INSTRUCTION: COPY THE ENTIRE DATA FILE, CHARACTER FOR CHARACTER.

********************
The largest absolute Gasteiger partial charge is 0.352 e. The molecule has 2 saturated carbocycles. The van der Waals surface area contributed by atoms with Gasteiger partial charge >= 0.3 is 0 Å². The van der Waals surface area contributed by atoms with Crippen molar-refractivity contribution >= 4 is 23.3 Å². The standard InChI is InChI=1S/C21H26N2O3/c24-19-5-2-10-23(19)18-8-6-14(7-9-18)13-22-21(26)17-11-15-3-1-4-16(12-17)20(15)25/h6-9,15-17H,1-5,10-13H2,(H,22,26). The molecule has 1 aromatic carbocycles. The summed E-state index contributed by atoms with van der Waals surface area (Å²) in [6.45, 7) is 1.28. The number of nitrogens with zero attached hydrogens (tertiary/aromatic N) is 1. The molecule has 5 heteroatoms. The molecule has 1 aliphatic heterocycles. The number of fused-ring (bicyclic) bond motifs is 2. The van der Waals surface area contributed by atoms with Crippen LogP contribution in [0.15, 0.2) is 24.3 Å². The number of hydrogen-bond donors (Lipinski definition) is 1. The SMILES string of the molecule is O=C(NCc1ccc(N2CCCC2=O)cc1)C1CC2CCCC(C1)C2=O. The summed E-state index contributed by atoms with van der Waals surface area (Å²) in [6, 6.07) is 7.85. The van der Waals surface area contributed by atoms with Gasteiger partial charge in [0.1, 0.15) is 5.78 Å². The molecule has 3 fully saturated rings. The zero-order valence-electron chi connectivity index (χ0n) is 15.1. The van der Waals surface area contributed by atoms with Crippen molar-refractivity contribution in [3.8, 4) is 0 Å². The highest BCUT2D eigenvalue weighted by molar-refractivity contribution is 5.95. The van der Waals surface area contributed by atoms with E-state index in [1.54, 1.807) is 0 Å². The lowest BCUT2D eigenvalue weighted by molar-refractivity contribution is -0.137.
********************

The largest absolute Gasteiger partial charge is 0.352 e. The molecule has 2 saturated carbocycles. The van der Waals surface area contributed by atoms with Gasteiger partial charge >= 0.3 is 0 Å². The van der Waals surface area contributed by atoms with Crippen molar-refractivity contribution >= 4 is 23.3 Å². The standard InChI is InChI=1S/C21H26N2O3/c24-19-5-2-10-23(19)18-8-6-14(7-9-18)13-22-21(26)17-11-15-3-1-4-16(12-17)20(15)25/h6-9,15-17H,1-5,10-13H2,(H,22,26). The molecule has 1 aromatic carbocycles. The summed E-state index contributed by atoms with van der Waals surface area (Å²) in [6.45, 7) is 1.28. The number of nitrogens with zero attached hydrogens (tertiary/aromatic N) is 1. The molecule has 5 heteroatoms. The molecule has 1 aliphatic heterocycles. The number of fused-ring (bicyclic) bond motifs is 2. The van der Waals surface area contributed by atoms with Crippen LogP contribution in [0.15, 0.2) is 24.3 Å². The number of hydrogen-bond donors (Lipinski definition) is 1. The SMILES string of the molecule is O=C(NCc1ccc(N2CCCC2=O)cc1)C1CC2CCCC(C1)C2=O. The summed E-state index contributed by atoms with van der Waals surface area (Å²) in [6, 6.07) is 7.85. The van der Waals surface area contributed by atoms with Gasteiger partial charge in [0.1, 0.15) is 5.78 Å². The molecule has 3 fully saturated rings. The zero-order valence-electron chi connectivity index (χ0n) is 15.1. The van der Waals surface area contributed by atoms with Crippen molar-refractivity contribution in [3.8, 4) is 0 Å². The highest BCUT2D eigenvalue weighted by molar-refractivity contribution is 5.95. The van der Waals surface area contributed by atoms with E-state index in [1.54, 1.807) is 0 Å². The lowest BCUT2D eigenvalue weighted by molar-refractivity contribution is -0.137.